Steve’s Story

Site created on October 17, 2018

Steve suffered a hemorrhagic stroke following spinal fusion surgery on October 15th. He had a strict medical directive for no extraordinary measures to be taken in such cases, which means that we will lose him in the coming days.  Steve's journey to this moment was a long one. 
Bedridden since 2015, he struggled with debilitating chronic pain daily, due to complications from a previous surgery. We are heartbroken to lose him, but we know that he was existing with limited quality of life, and his family is taking comfort in the end of his suffering.  We plan to take this time to remember the best of who he was. Please check this site for updates regarding Steve's progression to the Other Side, an upcoming celebration of life, and his daughter Allison's raw emotional dialogue. You can enter memories in the Well Wishes section of this site, or hold onto them for a reading at the "funeral". Love to you all.

Newest Update

Journal entry by Sally Fingerett

In memory of my brother
Steve Fingerett 

Hello all friends 
I’m terribly sorry to report that last night (Thursday October 18, 2018) at 6:53pm, my brother Steven Asher Fingerett passed away. He had made a difficult and courageous choice to undergo high risk spine surgery for his chronic and immobilizing degenerative bone disease, and though he made it through 8 hours of spine surgery, he suffered a massive stroke in the ICU recovery room.

With an iron clad DNR, he was taken to a hospice facility and I sat with him for what was to be his last 6 hours. I found myself measuring his breathing, listening to the rhythm. At some point, his breath and common end-stage rattles became almost words. Maybe it was selective hearing on my part, but I swear during his final hour or two, his exhales sounded like an old-cartoon-hip-cat-jazzman-musician from the Bayou, because when he’d exhale, I heard him go "oohh-YYYYeeeeeeeaaaaaahhhhhhhh!!" 
Over and over and over.

These “almost words” were low and slow, with an expressive attitude that made him sound incredulous and pleased. I closed my eyes, sat back in my chair and had a lovely private inside chuckle.

Then, for some reason, I was moved to go to the nurses station to grab some tea.

Of course, when I returned, he was gone.

I told the hospice nurse on duty, of my experience with his breathing, and how it had gone from common end-stage breathing, to this joyful exclamation in his exhale. She calmly told me that hospice patients, when close to their “finish line” often have reactions when they are approaching whatever that is that people approach, be it the bright warm light, or possibly in my brother's case, a barbecue rib joint with a really great guitar player jamming with a beautiful busty vocalist. Or possibly he was approaching heaven (said rib joint) and he came across his old Warner Brothers Records Minneapolis artist pal, Prince.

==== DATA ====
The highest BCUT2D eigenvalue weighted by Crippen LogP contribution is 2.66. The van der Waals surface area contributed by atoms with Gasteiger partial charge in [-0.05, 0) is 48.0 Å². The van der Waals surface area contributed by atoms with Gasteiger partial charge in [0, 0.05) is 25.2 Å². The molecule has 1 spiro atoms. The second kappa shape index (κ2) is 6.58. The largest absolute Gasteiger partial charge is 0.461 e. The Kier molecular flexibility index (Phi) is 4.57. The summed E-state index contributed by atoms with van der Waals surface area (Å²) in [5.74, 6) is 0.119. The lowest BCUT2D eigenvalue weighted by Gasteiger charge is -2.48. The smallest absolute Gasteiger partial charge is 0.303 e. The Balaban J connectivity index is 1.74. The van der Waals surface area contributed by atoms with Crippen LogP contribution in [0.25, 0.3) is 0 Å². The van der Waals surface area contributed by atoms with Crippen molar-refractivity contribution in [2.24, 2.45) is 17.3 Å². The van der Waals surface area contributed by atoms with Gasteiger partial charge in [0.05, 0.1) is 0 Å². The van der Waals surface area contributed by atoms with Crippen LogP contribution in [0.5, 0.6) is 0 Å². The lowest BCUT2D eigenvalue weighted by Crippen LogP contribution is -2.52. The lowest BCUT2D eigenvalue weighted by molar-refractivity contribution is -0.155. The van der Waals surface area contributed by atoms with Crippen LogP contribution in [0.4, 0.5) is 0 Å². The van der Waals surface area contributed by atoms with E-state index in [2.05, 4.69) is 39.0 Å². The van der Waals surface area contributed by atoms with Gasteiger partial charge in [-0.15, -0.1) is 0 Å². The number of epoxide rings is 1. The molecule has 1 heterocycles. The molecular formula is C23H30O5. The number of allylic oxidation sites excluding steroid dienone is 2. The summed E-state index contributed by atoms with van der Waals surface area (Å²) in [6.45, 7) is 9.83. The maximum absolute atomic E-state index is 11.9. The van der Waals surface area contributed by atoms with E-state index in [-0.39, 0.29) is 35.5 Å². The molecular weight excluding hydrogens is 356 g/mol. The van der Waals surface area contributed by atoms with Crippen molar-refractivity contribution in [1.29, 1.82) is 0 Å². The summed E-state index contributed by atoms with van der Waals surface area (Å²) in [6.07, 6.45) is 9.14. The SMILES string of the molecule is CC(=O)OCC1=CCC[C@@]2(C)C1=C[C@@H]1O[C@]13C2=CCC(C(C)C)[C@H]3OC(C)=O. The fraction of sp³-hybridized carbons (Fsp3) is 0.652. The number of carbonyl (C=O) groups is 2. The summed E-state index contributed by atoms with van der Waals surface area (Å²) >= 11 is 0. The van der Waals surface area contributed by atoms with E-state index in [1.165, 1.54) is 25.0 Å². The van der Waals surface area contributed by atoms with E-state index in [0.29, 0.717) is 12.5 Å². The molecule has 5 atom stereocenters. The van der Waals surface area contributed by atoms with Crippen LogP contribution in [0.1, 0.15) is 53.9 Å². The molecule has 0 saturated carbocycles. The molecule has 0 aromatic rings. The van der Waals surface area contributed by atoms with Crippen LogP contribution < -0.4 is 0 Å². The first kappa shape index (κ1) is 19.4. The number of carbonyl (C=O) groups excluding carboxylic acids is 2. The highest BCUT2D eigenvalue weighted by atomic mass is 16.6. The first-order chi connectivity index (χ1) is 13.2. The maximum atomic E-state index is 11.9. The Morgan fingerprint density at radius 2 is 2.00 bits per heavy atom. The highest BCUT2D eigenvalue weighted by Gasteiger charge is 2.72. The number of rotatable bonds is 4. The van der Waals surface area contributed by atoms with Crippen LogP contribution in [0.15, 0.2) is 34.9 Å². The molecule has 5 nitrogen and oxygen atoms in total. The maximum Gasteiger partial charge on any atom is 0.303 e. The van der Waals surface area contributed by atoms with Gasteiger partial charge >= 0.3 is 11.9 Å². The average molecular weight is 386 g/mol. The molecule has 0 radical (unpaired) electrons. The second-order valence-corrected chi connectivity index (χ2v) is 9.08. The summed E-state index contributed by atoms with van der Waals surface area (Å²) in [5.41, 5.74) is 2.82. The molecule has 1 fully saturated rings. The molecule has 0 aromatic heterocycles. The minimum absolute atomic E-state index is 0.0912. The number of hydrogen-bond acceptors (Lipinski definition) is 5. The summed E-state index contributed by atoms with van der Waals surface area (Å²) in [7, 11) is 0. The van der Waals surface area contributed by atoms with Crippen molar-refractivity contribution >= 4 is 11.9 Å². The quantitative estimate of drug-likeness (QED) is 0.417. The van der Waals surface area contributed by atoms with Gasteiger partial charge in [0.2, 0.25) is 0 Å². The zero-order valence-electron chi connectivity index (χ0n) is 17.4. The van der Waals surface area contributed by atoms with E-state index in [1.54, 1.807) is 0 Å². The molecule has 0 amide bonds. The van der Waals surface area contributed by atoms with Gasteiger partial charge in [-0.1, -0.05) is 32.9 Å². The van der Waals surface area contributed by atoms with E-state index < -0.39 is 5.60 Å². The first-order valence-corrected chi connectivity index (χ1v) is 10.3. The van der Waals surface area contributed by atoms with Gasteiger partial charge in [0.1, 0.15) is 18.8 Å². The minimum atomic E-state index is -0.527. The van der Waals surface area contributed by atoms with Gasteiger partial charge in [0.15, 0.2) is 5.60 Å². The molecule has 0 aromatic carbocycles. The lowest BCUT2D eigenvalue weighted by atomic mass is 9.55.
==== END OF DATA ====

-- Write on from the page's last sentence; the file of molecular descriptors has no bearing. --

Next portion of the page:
There will be no formal funeral or burial, but rather his donation to science and a celebration of his life at some later date. Hopefully, well host this in some rib joint with a beautiful busty vocalist who sings Prince songs.

It’s Friday now. I’m at the airport. I’m catching my breath from this business of death. All I know is my big brother Steve, my protector and friend, is no longer in debilitating and crippling pain. There’s a profound sadness in my heart. But I feel light, as I close my eyes and see my brother standing straight, pain free, as he sprints toward that place of his own choosing, joyfully shouting “oohhYYYYeeeeaaaahhhh!!”

Rest in peace now Stevie, you’ve earned it. Place your order for a full slab to share and don’t forget to... save me a seat. Your kid sister Sally
         PS: I pray for all who find themselves needing a beautiful place to end their time on earth, and hope that you find a place like Our Lady of Peace, here in St. Paul, MN.  Allison’s mother, Ricki, spent 4 months "transitioning" here back in 2011. Ever the dutiful daughter, Allie was present daily, caring for her ailing mother. That Thursday morning when we arrived at Our Lady Of Peace, there they were, the same staff, a team of familiar faces that had cared for Ricki back in 2011. These nurses, social workers, and personal care attendants grabbed, hugged, smushed, cried with, and devoured their treasured Allie. It was to be a homecoming, in more ways than I can describe. Allie is divinely protected, as Steve will do for her in his death, that which he wasn't able to do for her during his life. That's who he now is.   Enjoy these photos below.

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